My opponent uses the example of autopoiesis, the ability of things like living cells to reproduce themselves, as an example of his point. When a parent cell divides it creates two daughter cells. Is it in any way possible that that the parent cell should come from the daughter cells? If you needed the daughter cells in order to have the parent cell, then you wouldn"t have any cells. Again, it wouldn"t do any good to instead say that the parent cell comes from the granddaughter cells, or the great granddaughter cells, or any of its progeny no matter how far down the line. In the same way, if all contingent objects were mutually contingent without any necessary object to ground them, then we would have no contingent objects at all.

Finally my opponent asks why the universe itself can"t exist by necessity. The universe isn"t so much an object as a vast series of objects. Each object, of course, is comprised of trillions of objects, atoms and the quarks that make up the atoms. Are we to believe that every quark in the universe exists by the necessity of its own nature? It is really logically impossible that any quark in the whole universe should fail to exist or to have been a different quark? This would be the case if the universe existed by the necessity of its own nature.

However, we needn"t bother ourselves with such a strange notion. We know scientifically that the universe came into existence by virtue of things like the second law of thermodynamics, the red shift, and general relativity. You may know of this model as the "Big Bang" theory. If the universe existed by the necessity of its own nature, it would be logically impossible that it fail to exist. If it isn"t contingent on anything for its existence, then there would be no state of affairs where the sufficient conditions for its existence were not met. This would entail that it could never have come into existence, however, as that would entail that it could have failed to exist. For this reason, if no other, the universe itself cannot exist by the necessity of its own nature.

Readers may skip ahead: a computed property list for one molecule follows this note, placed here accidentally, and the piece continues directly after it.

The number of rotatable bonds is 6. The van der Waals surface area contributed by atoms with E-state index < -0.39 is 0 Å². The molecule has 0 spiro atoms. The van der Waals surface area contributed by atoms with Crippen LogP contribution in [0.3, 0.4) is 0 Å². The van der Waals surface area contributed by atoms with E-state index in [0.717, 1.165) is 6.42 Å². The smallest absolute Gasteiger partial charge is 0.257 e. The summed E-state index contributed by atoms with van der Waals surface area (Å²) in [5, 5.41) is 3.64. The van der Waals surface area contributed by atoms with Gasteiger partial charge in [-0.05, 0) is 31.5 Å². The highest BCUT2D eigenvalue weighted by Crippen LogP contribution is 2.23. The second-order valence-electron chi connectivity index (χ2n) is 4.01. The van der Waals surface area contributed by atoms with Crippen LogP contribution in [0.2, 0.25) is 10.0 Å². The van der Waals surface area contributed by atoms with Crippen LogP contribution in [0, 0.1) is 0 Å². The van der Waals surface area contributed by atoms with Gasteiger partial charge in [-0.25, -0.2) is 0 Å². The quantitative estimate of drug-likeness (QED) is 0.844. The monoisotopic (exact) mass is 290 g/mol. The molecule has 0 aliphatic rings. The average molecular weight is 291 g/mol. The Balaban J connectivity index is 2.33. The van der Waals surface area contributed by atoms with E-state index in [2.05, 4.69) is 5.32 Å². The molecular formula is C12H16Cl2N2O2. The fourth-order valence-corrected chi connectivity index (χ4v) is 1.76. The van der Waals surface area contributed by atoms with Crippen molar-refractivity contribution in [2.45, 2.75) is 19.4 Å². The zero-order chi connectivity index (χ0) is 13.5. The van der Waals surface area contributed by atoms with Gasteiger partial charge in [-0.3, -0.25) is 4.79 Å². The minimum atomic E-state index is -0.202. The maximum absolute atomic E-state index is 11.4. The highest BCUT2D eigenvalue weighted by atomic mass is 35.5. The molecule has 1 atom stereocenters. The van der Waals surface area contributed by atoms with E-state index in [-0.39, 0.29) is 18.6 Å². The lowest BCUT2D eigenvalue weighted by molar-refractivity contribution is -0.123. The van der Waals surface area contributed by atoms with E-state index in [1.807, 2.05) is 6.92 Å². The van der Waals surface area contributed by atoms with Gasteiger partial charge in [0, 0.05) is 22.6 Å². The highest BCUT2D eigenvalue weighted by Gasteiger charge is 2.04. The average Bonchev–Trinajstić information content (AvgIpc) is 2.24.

My opponent has suggested two possibilities to defeat my argument, that the universe is contingent on itself (that is to say that the contingent objects within the universe are mutually contingent) and he has suggested that the universe itself might exist as a necessary being. I have shown why neither of these options is viable. The universe must be contingent on some necessary being outside of itself.

As I demonstrated in my opening arguments, there must exist a being which exists by the necessity of its own nature. This being must be immaterial, which entails that it is either a number or an unembodied mind. Since it can"t be a number, it must be an unembodied mind. The obvious term for a transcendent unembodied mind who exists as the grounds for everything in our spacetime reality is "God".
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Debate Round No. 2
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Debate Round No. 3